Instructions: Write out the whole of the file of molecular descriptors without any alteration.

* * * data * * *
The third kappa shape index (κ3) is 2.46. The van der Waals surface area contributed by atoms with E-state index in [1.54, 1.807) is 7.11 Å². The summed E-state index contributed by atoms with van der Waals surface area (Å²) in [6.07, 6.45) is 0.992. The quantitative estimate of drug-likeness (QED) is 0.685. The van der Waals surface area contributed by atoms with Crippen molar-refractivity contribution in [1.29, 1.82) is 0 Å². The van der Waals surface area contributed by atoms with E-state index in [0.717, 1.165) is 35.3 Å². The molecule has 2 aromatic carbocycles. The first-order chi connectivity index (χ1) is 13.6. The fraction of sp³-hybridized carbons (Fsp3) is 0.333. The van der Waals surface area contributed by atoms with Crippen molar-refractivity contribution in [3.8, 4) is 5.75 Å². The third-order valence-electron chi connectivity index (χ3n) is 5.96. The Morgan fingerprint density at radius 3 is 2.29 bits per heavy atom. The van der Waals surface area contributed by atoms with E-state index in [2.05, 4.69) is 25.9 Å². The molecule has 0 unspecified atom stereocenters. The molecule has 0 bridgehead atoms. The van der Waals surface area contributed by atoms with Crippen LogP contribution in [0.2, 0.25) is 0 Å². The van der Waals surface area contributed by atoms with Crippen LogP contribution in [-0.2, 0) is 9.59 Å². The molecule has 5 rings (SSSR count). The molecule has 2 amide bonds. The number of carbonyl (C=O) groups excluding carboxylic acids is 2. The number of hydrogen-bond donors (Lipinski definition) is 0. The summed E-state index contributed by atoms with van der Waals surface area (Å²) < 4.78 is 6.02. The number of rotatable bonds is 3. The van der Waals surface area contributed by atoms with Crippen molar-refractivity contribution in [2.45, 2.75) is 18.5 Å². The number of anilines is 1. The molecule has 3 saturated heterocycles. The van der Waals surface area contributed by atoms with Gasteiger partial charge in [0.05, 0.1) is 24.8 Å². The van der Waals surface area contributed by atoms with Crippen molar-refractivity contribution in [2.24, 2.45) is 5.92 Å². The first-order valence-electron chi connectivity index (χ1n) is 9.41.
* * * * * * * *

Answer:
The third kappa shape index (κ3) is 2.46. The van der Waals surface area contributed by atoms with E-state index in [1.54, 1.807) is 7.11 Å². The summed E-state index contributed by atoms with van der Waals surface area (Å²) in [6.07, 6.45) is 0.992. The quantitative estimate of drug-likeness (QED) is 0.685. The van der Waals surface area contributed by atoms with Crippen molar-refractivity contribution in [1.29, 1.82) is 0 Å². The van der Waals surface area contributed by atoms with E-state index in [0.717, 1.165) is 35.3 Å². The molecule has 2 aromatic carbocycles. The first-order chi connectivity index (χ1) is 13.6. The fraction of sp³-hybridized carbons (Fsp3) is 0.333. The van der Waals surface area contributed by atoms with Crippen molar-refractivity contribution in [3.8, 4) is 5.75 Å². The third-order valence-electron chi connectivity index (χ3n) is 5.96. The Morgan fingerprint density at radius 3 is 2.29 bits per heavy atom. The van der Waals surface area contributed by atoms with E-state index in [2.05, 4.69) is 25.9 Å². The molecule has 0 unspecified atom stereocenters. The molecule has 0 bridgehead atoms. The van der Waals surface area contributed by atoms with Crippen LogP contribution in [0.2, 0.25) is 0 Å². The van der Waals surface area contributed by atoms with Crippen LogP contribution in [-0.2, 0) is 9.59 Å². The molecule has 5 rings (SSSR count). The molecule has 2 amide bonds. The number of carbonyl (C=O) groups excluding carboxylic acids is 2. The number of hydrogen-bond donors (Lipinski definition) is 0. The summed E-state index contributed by atoms with van der Waals surface area (Å²) < 4.78 is 6.02. The number of rotatable bonds is 3. The van der Waals surface area contributed by atoms with Crippen molar-refractivity contribution in [2.45, 2.75) is 18.5 Å². The number of anilines is 1. The molecule has 3 saturated heterocycles. The van der Waals surface area contributed by atoms with Gasteiger partial charge in [0.05, 0.1) is 24.8 Å². The van der Waals surface area contributed by atoms with Crippen molar-refractivity contribution in [2.24, 2.45) is 5.92 Å². The first-order valence-electron chi connectivity index (χ1n) is 9.41.